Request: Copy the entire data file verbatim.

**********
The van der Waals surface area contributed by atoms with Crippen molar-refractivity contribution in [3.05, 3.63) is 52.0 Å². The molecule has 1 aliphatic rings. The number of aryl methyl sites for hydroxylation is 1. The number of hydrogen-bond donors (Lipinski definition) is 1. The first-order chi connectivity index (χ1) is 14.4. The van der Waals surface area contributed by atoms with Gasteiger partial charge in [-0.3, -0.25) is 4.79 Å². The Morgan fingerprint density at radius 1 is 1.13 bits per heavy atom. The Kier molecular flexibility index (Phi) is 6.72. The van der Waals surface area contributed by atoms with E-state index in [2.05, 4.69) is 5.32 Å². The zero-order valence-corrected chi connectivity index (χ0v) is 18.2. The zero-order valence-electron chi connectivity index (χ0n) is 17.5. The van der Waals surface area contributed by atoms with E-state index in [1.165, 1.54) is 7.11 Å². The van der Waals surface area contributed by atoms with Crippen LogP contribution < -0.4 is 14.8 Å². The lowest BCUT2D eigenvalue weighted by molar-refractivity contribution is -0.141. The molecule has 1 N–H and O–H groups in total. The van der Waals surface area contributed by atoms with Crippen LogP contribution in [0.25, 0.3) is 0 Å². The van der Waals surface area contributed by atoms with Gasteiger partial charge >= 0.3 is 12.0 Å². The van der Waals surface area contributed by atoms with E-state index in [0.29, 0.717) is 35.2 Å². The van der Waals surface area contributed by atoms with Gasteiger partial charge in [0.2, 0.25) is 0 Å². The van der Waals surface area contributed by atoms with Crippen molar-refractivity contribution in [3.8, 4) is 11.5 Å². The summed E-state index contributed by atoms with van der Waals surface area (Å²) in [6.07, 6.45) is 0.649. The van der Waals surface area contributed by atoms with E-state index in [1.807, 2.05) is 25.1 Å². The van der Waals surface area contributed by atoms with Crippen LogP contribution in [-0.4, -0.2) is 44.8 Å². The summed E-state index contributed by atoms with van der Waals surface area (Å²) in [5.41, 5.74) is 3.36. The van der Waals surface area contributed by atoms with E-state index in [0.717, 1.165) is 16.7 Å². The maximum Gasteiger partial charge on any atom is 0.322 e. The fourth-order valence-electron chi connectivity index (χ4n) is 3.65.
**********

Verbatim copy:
The van der Waals surface area contributed by atoms with Crippen molar-refractivity contribution in [3.05, 3.63) is 52.0 Å². The molecule has 1 aliphatic rings. The number of aryl methyl sites for hydroxylation is 1. The number of hydrogen-bond donors (Lipinski definition) is 1. The first-order chi connectivity index (χ1) is 14.4. The van der Waals surface area contributed by atoms with Gasteiger partial charge in [-0.3, -0.25) is 4.79 Å². The Morgan fingerprint density at radius 1 is 1.13 bits per heavy atom. The Kier molecular flexibility index (Phi) is 6.72. The van der Waals surface area contributed by atoms with E-state index in [2.05, 4.69) is 5.32 Å². The zero-order valence-corrected chi connectivity index (χ0v) is 18.2. The zero-order valence-electron chi connectivity index (χ0n) is 17.5. The van der Waals surface area contributed by atoms with E-state index in [1.165, 1.54) is 7.11 Å². The van der Waals surface area contributed by atoms with Crippen LogP contribution < -0.4 is 14.8 Å². The lowest BCUT2D eigenvalue weighted by molar-refractivity contribution is -0.141. The molecule has 1 N–H and O–H groups in total. The van der Waals surface area contributed by atoms with Crippen LogP contribution in [0.25, 0.3) is 0 Å². The van der Waals surface area contributed by atoms with Gasteiger partial charge >= 0.3 is 12.0 Å². The van der Waals surface area contributed by atoms with E-state index in [0.29, 0.717) is 35.2 Å². The van der Waals surface area contributed by atoms with Gasteiger partial charge in [0.2, 0.25) is 0 Å². The van der Waals surface area contributed by atoms with Crippen molar-refractivity contribution in [3.8, 4) is 11.5 Å². The summed E-state index contributed by atoms with van der Waals surface area (Å²) in [6.07, 6.45) is 0.649. The van der Waals surface area contributed by atoms with E-state index in [1.807, 2.05) is 25.1 Å². The van der Waals surface area contributed by atoms with Crippen LogP contribution in [-0.4, -0.2) is 44.8 Å². The summed E-state index contributed by atoms with van der Waals surface area (Å²) in [5.41, 5.74) is 3.36. The van der Waals surface area contributed by atoms with E-state index in [0.717, 1.165) is 16.7 Å². The maximum Gasteiger partial charge on any atom is 0.322 e. The fourth-order valence-electron chi connectivity index (χ4n) is 3.65.